Beatmaker (True Music Person) Becomes Decision Maker at Hip Hop/Rap’s Most Prolific Label; Will Former G-Unit Topper Return Def Jam to its Hey Day?
|By Amir Said (Sa’id)|
Four weeks ago, I wrote an article (“Ending the Devaluation of Beatmakers”) evaluating Lil Jon’s far-reaching recording deal, and the potential success of the new music industry with beatmakers (producers) as decision makers at record labels. Well, right on cue, another acclaimed beatmaker (producer) has been put in an even more high profile (powerful) position. Last month, Def Jam Records announced that beatmaker (producer) and former G-Unit president, Sha Money XL (Nee Michael Clervoix, III), was appointed senior VP of A&R of the house that Rubin and Russell built.
Def Jam’s move comes at a time when the majors are fighting for their lives; more importantly, it comes at a time when hip hop/rap music sales are on a steep and steady decline; and it comes at a time when commercial “creative morale” in hip hop/rap music appears to be mostly in a lull. Although I do not think that Sha Money’s recent hire could hardly be seen as an attempt “to save” hip hop/rap music, I do believe that Def Jam is bringing in the Queens, NY native to not only “stop the bleeding,” but to right the ship that is the mighty Def Jam vessel. So this leads me to my big question: Will Sha Money XL be able to return Def Jam to its hey day?
The answer to that question can be had within the context of another question: Was Jay-Z, the former president of Def Jam, able to return the heralded label to its hey day? No! But there are key differences as to why Sha Money just might be able to pull it off. First there’s the obvious: Sha Money isn’t a mega rap star label president, with rhymes to record, and shows to perform, and a public persona to upkeep. On the contrary, Sha Money is an executive manager with proven label-running experience under his belt. Which means, unlike Jay-Z, Sha Money will likely be in the building (literally) much more than Jay-Z’s schedule could have ever allowed. Furthermore, as Senior VP of A&R (not president), Sha Money XL’s experience at Def Jam will be much more different than Jay-Z’s. No doubt Sha Money will indeed have to answer—more regularly—to someone. However, on the other hand, Sha Money will certainly be more accessible (and hands-on) to the artist roster. After all, his survival/success at Def Jam will, in large part, depend on it.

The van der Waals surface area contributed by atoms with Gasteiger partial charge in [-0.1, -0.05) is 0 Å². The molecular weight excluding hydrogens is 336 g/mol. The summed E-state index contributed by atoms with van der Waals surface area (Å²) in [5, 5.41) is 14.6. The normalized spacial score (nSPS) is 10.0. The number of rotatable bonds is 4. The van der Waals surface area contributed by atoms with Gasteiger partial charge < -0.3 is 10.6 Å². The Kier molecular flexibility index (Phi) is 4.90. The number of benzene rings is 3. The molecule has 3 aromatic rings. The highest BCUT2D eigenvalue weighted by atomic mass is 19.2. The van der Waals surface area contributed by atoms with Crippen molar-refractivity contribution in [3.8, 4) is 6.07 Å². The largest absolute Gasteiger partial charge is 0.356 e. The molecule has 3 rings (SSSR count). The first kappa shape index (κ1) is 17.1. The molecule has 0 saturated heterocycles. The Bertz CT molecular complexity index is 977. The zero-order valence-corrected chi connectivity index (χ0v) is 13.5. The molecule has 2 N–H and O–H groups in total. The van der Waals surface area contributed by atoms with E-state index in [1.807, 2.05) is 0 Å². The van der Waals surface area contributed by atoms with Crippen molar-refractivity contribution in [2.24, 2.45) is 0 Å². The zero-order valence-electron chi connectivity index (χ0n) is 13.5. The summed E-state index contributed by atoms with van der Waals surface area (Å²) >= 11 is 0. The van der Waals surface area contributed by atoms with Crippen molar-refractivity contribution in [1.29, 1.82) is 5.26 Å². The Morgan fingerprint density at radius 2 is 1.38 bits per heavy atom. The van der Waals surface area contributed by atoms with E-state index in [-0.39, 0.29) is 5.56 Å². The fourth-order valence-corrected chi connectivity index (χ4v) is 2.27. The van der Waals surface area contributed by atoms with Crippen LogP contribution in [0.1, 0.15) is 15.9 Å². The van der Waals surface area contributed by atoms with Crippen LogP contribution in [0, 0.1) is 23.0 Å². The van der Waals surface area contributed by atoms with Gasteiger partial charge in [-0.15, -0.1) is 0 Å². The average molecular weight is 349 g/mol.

Then there’s the “pressure factor.” Come on, was Jay-Z realistically under any actual pressure as Def Jam president? No! Hence, to be sure, he was given a level of leeway that Sha Money certainly won’t enjoy. The majors are desperate—Def Jam is desperate; therefore, Sha Money comes in the door with little leeway. He’s going to be expected to produce real results (perhaps rather quickly); he won’t be allowed to get by with the sort of marginal exposure that came with a megastar like Jay-Z at the helm. Nope. Sha Money is going to be under incredible pressure to resolidify Def Jam’s position as the premier label for hip hop/rap music (and perhaps beyond).
And what about the aspect of talent scouting? It’s not that Jay-Z can’t see and/or pick talent (he can), he’s just not a talent scout. On the other hand, Sha Money is a talent scout. Moreover, Sha Money’s the sort of stealth talent scout that always has his pulse on what’s happening in the streets, not just in New York, but throughout the country. So look for him to discover new talent, and to tap into rich talent pools across the country, in a way that Jay-Z (a recording artist first) simply never could.
Finally, and maybe most important (I’m biased, so what…), Sha Money XL is a beatmaker (producer). As such, he’s in tune with the mechanics and nuances of hip hop/rap music (specifically, beats) in a way that Jay-Z could never be. As the senior VP of A&R, this special quality gives Sha Money a unique and clear advantage, especially when it comes to paring the right music with the right recording artist. Furthermore, Sha Money’s beatmaking background (and producer management skill-set), puts him in an even more powerful position to secure a broader arsenal of dope beats, a fact that could soon make Def Jam as notable for its in-house beatmakers as it is for the rappers on its roster.
When It’s All Said and Done
Even with the aforementioned key advantages that Sha Money XL has, his success will ultimately be determined by the Def Jam line-up that he’s able to put on the court. Right now, he’s inherited Juelz Santana and Sheek Louch; though Rick Ross and Kanye West are both on the Def Jam team per se, Sha Money will likely not be involved with any of their upcoming projects. Thus, Sha Money’s going to have to add to the roster quickly. (If things go as he hopes, he may be able to add G-Unit, as 50 Cent, Lloyd Banks, and Tony Ya Yo are all essentially free agents!) But What will this near-future Def Jam roster look like? Will Sha Money position Def Jam as merely a commercial (pop) portal only reserved for mega acts? Or will he assemble a roster that’s balanced? One that’s as much fly and flash as it is gritty and grime? One that is as much club-pop as it is boom-bap? Given the new music industry circumstances and his unique collective expertise, I’d say that Sha Money XL has the opportunity to deliver a true quality-based, balanced roster at Def Jam.
But when it’s all said and done, Sha Money XL might be judged (fairly or not) on his ability to make Def Jam the singular spot that most hip hop/rap fans recognize as the place for quality, balanced hip hop/rap music. If he pulls that off, he will have indeed righted the ship at Def Jam. And who knows, he might even have helped to save some of the critical aspects of hip hop/rap music. Either way, I’m rooting for Sha Money XL to do well at Def Jam. If anything, beatmakers have to stick together, right?Articles, BeatTips Jewel Droppin', Editor's Choice, Music Business, News